“If You Are Paying Attention . . . It Should Be Transparent” . . .NOT!
I have been underwhelmed by comments on my latest Glenwood Post Independent column, and I am not surprised. The city budget can be a dry subject to most and I did little to bring it to life. However, I did receive two comments from Mayor Leo McKinney involving three items I mentioned; transparency, goals and creative thinking. So, while I am no authority, let me explain my view.
The first of Mayor McKinney’s comments, read “the process is transparent for anyone who wishes to pay attention & goals are laid out in the manager’s budget message.”
So What Is Transparency . . . Really?
I will address the transparency issue in this post since it is the largest and ties into the other two. In a subsequent post I will talk about goals and creativity.
In his book, “Transparent Government: What it Means and How You Can Make it Happen”, Donald Gordon defines transparency as:
“The principle by which those affected by administrative decisions and legislation are made aware of the basic facts and figures as well as the mechanisms and processes of their government. This information must be presented in a way that is accessible, comprehensible and enticing, thus motivating citizens to engage in the dialogue necessary to improve the efficiencies of government and mitigate corruption. It is the duty of our elected representatives and of civil servants to act in such ways as to enable this transparency.”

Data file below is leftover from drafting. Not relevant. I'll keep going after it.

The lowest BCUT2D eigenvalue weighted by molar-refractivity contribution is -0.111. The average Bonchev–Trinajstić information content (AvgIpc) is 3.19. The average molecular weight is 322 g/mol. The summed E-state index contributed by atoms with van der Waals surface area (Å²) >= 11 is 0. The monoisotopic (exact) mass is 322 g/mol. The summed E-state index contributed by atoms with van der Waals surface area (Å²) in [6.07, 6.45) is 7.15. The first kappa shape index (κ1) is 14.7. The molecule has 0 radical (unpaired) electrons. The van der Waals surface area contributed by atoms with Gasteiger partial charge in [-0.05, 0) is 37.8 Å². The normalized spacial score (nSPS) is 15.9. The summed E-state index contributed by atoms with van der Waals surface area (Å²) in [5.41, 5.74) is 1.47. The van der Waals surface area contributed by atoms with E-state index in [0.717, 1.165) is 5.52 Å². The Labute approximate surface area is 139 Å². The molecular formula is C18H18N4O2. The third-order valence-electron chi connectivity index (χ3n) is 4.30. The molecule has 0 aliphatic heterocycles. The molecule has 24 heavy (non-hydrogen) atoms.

While this is kind of a mouthful it contains key elements that are missing in the budget process – as well as other areas – of the City of Glenwood Springs, and frankly from most governmental entities.
The basic facts and figures are present in the 100-plus pages of the City of Glenwood budget. However, the mechanisms and processes as to how those facts and figures were determined are not.to be found anywhere. Once again, this is NOT an indictment of the city’s finance department who is responsible for preparing the draft budget, but in the policies that govern the process of determining the over-all budget as well as the final recommendations that council receives on each line item of the budget.
Micromanagement? Maybe . . .